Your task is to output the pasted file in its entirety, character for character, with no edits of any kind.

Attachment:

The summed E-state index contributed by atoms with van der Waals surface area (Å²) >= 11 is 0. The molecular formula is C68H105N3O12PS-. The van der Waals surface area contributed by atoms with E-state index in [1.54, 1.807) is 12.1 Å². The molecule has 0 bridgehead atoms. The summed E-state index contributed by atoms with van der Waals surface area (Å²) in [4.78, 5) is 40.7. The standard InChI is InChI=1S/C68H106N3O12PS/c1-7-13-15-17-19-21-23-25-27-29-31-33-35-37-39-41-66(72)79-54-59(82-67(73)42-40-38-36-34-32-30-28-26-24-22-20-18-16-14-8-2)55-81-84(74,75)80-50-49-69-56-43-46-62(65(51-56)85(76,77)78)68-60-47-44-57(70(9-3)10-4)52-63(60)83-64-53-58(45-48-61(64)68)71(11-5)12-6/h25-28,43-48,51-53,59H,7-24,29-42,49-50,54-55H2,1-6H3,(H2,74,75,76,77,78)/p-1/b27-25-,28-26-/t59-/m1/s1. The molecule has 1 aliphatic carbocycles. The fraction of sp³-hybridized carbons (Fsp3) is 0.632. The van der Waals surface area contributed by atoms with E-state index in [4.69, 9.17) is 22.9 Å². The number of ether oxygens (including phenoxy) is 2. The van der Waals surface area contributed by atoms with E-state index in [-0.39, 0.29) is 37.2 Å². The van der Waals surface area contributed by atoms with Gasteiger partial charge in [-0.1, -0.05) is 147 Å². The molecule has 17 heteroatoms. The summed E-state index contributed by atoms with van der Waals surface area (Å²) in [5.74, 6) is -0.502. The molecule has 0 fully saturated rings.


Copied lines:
The summed E-state index contributed by atoms with van der Waals surface area (Å²) >= 11 is 0. The molecular formula is C68H105N3O12PS-. The van der Waals surface area contributed by atoms with E-state index in [1.54, 1.807) is 12.1 Å². The molecule has 0 bridgehead atoms. The summed E-state index contributed by atoms with van der Waals surface area (Å²) in [4.78, 5) is 40.7. The standard InChI is InChI=1S/C68H106N3O12PS/c1-7-13-15-17-19-21-23-25-27-29-31-33-35-37-39-41-66(72)79-54-59(82-67(73)42-40-38-36-34-32-30-28-26-24-22-20-18-16-14-8-2)55-81-84(74,75)80-50-49-69-56-43-46-62(65(51-56)85(76,77)78)68-60-47-44-57(70(9-3)10-4)52-63(60)83-64-53-58(45-48-61(64)68)71(11-5)12-6/h25-28,43-48,51-53,59H,7-24,29-42,49-50,54-55H2,1-6H3,(H2,74,75,76,77,78)/p-1/b27-25-,28-26-/t59-/m1/s1. The molecule has 1 aliphatic carbocycles. The fraction of sp³-hybridized carbons (Fsp3) is 0.632. The van der Waals surface area contributed by atoms with E-state index in [4.69, 9.17) is 22.9 Å². The number of ether oxygens (including phenoxy) is 2. The van der Waals surface area contributed by atoms with E-state index in [-0.39, 0.29) is 37.2 Å². The van der Waals surface area contributed by atoms with Gasteiger partial charge in [-0.1, -0.05) is 147 Å². The molecule has 17 heteroatoms. The summed E-state index contributed by atoms with van der Waals surface area (Å²) in [5.74, 6) is -0.502. The molecule has 0 fully saturated rings.